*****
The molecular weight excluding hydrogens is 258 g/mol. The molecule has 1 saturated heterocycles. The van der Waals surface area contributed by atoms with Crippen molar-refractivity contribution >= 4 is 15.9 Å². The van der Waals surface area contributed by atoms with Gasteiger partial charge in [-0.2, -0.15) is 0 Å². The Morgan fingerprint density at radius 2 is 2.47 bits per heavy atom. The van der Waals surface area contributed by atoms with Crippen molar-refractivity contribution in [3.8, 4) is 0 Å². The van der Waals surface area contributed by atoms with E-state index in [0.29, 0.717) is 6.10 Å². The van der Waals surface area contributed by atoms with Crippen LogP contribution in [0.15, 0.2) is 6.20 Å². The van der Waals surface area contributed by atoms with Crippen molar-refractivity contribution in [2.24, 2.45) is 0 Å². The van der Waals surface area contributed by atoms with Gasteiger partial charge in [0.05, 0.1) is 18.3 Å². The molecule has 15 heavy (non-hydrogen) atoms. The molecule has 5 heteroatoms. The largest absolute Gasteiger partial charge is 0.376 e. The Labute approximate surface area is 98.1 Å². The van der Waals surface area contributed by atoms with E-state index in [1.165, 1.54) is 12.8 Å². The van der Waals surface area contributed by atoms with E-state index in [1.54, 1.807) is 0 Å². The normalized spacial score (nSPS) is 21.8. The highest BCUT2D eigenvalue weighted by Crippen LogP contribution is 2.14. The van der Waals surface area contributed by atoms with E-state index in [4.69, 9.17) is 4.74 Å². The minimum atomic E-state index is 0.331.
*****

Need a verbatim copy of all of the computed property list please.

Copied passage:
The molecular weight excluding hydrogens is 258 g/mol. The molecule has 1 saturated heterocycles. The van der Waals surface area contributed by atoms with Crippen molar-refractivity contribution >= 4 is 15.9 Å². The van der Waals surface area contributed by atoms with Gasteiger partial charge in [-0.2, -0.15) is 0 Å². The Morgan fingerprint density at radius 2 is 2.47 bits per heavy atom. The van der Waals surface area contributed by atoms with Crippen molar-refractivity contribution in [3.8, 4) is 0 Å². The van der Waals surface area contributed by atoms with E-state index in [0.29, 0.717) is 6.10 Å². The van der Waals surface area contributed by atoms with Crippen LogP contribution in [0.15, 0.2) is 6.20 Å². The van der Waals surface area contributed by atoms with Crippen molar-refractivity contribution in [2.24, 2.45) is 0 Å². The van der Waals surface area contributed by atoms with Gasteiger partial charge in [0.05, 0.1) is 18.3 Å². The molecule has 15 heavy (non-hydrogen) atoms. The molecule has 5 heteroatoms. The largest absolute Gasteiger partial charge is 0.376 e. The Labute approximate surface area is 98.1 Å². The van der Waals surface area contributed by atoms with E-state index in [1.165, 1.54) is 12.8 Å². The van der Waals surface area contributed by atoms with E-state index in [1.54, 1.807) is 0 Å². The normalized spacial score (nSPS) is 21.8. The highest BCUT2D eigenvalue weighted by Crippen LogP contribution is 2.14. The van der Waals surface area contributed by atoms with E-state index in [4.69, 9.17) is 4.74 Å². The minimum atomic E-state index is 0.331.